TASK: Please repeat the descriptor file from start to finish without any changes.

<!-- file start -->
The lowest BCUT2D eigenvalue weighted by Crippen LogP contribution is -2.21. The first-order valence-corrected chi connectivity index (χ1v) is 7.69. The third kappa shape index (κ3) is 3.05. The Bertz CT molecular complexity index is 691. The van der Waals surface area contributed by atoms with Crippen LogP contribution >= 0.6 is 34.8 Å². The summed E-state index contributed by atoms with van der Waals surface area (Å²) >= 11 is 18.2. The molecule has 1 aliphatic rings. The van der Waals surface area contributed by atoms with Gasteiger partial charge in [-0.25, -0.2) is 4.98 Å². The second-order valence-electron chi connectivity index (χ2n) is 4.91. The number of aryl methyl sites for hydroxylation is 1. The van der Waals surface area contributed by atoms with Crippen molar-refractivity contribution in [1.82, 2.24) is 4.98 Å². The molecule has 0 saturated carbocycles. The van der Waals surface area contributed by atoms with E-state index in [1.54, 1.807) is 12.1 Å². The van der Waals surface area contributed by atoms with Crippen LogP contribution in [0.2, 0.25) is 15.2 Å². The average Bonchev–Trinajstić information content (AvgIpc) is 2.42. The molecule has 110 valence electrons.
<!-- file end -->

The lowest BCUT2D eigenvalue weighted by Crippen LogP contribution is -2.21. The first-order valence-corrected chi connectivity index (χ1v) is 7.69. The third kappa shape index (κ3) is 3.05. The Bertz CT molecular complexity index is 691. The van der Waals surface area contributed by atoms with Crippen LogP contribution >= 0.6 is 34.8 Å². The summed E-state index contributed by atoms with van der Waals surface area (Å²) >= 11 is 18.2. The molecule has 1 aliphatic rings. The van der Waals surface area contributed by atoms with Gasteiger partial charge in [-0.25, -0.2) is 4.98 Å². The second-order valence-electron chi connectivity index (χ2n) is 4.91. The number of aryl methyl sites for hydroxylation is 1. The van der Waals surface area contributed by atoms with Crippen molar-refractivity contribution in [1.82, 2.24) is 4.98 Å². The molecule has 0 saturated carbocycles. The van der Waals surface area contributed by atoms with E-state index in [1.54, 1.807) is 12.1 Å². The van der Waals surface area contributed by atoms with Crippen LogP contribution in [0.2, 0.25) is 15.2 Å². The average Bonchev–Trinajstić information content (AvgIpc) is 2.42. The molecule has 110 valence electrons.